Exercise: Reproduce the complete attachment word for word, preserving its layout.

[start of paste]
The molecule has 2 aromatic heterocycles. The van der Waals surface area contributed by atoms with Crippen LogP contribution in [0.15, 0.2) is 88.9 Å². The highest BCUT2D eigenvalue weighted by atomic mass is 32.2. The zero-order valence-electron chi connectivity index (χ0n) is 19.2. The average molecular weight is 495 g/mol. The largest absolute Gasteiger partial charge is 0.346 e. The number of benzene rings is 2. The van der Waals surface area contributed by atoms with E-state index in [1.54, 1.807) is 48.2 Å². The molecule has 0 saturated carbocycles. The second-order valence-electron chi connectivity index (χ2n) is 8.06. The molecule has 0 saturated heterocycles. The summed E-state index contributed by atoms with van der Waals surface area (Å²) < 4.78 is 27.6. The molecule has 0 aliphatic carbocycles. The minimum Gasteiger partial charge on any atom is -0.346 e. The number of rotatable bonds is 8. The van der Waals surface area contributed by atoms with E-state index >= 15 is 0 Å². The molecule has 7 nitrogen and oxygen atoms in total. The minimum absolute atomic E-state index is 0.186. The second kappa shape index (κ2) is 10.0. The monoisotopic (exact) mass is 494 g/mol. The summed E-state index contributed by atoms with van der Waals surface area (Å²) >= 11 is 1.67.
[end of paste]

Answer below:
The molecule has 2 aromatic heterocycles. The van der Waals surface area contributed by atoms with Crippen LogP contribution in [0.15, 0.2) is 88.9 Å². The highest BCUT2D eigenvalue weighted by atomic mass is 32.2. The zero-order valence-electron chi connectivity index (χ0n) is 19.2. The average molecular weight is 495 g/mol. The largest absolute Gasteiger partial charge is 0.346 e. The number of benzene rings is 2. The van der Waals surface area contributed by atoms with E-state index in [1.54, 1.807) is 48.2 Å². The molecule has 0 saturated carbocycles. The second-order valence-electron chi connectivity index (χ2n) is 8.06. The molecule has 0 saturated heterocycles. The summed E-state index contributed by atoms with van der Waals surface area (Å²) < 4.78 is 27.6. The molecule has 0 aliphatic carbocycles. The minimum Gasteiger partial charge on any atom is -0.346 e. The number of rotatable bonds is 8. The van der Waals surface area contributed by atoms with E-state index >= 15 is 0 Å². The molecule has 7 nitrogen and oxygen atoms in total. The minimum absolute atomic E-state index is 0.186. The second kappa shape index (κ2) is 10.0. The monoisotopic (exact) mass is 494 g/mol. The summed E-state index contributed by atoms with van der Waals surface area (Å²) >= 11 is 1.67.